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Last updated on Friday, August 16, 2013
(SALEM) - Former Salem Assistant Police Chief Reggie Terrell, has become the center of an investigation involving alleged improper handling of Washington County Fraternal Order of Police funds.
The Leader Democrat reports, Prosecutor Dustin Houchin asked the courts to appoint a special prosecutor to investigate the allegations.
Circuit Court Judge Larry Medlock appointed Hamilton County attorney Sonia Leercamp. She is charged with gathering information and making a determination regarding the possible filing of charges. Houchin says that process could take weeks.
However, because a public official is involved, state law requires a report to be filed, regardless of whether criminal charges are filed.
Terrell is no longer employed by the city of Salem, he voluntarily resigned in July to accept another job offer.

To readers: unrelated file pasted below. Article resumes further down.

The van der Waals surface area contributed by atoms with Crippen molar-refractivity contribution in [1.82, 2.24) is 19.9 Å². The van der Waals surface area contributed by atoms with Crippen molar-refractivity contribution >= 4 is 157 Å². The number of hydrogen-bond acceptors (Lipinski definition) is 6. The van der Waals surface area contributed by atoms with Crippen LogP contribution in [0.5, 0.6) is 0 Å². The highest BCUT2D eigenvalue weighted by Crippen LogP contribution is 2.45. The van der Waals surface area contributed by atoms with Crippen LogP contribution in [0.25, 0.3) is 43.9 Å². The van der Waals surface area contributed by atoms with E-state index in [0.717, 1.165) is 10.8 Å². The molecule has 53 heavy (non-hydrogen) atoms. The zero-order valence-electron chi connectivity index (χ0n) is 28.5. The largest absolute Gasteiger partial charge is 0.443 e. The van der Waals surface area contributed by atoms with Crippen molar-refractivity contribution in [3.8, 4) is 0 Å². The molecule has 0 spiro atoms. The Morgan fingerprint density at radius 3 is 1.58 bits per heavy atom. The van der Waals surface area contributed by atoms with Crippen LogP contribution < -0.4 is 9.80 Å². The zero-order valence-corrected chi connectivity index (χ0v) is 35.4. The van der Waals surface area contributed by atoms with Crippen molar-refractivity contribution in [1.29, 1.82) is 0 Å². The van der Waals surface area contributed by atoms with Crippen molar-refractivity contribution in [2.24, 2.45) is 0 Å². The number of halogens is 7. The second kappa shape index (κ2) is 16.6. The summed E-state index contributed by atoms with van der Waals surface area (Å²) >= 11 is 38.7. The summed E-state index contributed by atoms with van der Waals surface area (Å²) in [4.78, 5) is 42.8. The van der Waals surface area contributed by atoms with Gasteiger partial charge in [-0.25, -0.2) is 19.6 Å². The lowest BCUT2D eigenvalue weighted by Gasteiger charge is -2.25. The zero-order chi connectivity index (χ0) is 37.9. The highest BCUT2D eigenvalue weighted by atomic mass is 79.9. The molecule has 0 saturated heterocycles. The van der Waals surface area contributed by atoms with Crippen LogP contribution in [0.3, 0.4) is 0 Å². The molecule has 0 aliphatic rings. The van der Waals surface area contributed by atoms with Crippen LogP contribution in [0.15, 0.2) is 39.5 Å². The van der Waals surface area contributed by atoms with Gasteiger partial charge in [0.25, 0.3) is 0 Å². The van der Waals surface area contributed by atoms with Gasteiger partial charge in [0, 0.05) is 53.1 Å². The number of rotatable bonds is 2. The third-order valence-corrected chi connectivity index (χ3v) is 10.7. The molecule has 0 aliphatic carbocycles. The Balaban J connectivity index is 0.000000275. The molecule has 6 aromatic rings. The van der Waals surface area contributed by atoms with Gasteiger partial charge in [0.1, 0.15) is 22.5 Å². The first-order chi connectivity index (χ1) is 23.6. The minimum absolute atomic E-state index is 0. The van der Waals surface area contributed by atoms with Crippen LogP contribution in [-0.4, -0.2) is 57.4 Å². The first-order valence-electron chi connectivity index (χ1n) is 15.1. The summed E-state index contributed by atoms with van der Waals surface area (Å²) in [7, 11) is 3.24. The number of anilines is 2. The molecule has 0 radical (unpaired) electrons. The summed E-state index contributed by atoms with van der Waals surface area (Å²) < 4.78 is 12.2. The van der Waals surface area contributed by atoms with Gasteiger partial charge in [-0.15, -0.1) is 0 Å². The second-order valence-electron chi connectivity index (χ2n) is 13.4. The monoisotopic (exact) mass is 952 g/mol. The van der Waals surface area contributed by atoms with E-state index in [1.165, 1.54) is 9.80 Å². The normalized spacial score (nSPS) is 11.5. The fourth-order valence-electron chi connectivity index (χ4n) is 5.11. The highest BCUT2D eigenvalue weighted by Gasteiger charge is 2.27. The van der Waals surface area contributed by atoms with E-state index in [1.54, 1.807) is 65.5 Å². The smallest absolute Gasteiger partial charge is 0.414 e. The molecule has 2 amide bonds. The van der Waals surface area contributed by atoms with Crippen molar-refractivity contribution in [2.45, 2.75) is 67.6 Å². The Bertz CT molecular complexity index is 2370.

After the situation was discovered, the FOP Board of Directors met to discuss what President Todd Combs to discuss a "protocol violation."
According to Combs money was dispersed, by Terrell, to help a person in need. However, that disbursement did not follow proper procedure and went to an individual instead of a family.
FOP Secretary Jimmy Strange says Terrell returned the money - less than $1,500 - to the general lodge account after he and Combs saw it was missing and traced what had occurred. Both say Terrell was forthcoming with them when questioned.
Because the FOP is such a visible organization in the community and accepts funds from the public for public service projects, the FOP board felt it important to notify the prosecutor about the incident.
Mayor David Bower, who appointed Terrell assistant police chief in January 2012, says those in public positions "should be held to a higher standard." He says Terrell's position at the police department had not been filled yet.
Mayor Bower will spend time discussing the vacancy and the city's role on the county drug team, with each individual officer before filling the position. Terrell had been employed by the city more than 11 years.
Mayor Bower says both the police department and FOP will be making changes to protocols to maintain the trust of the public.
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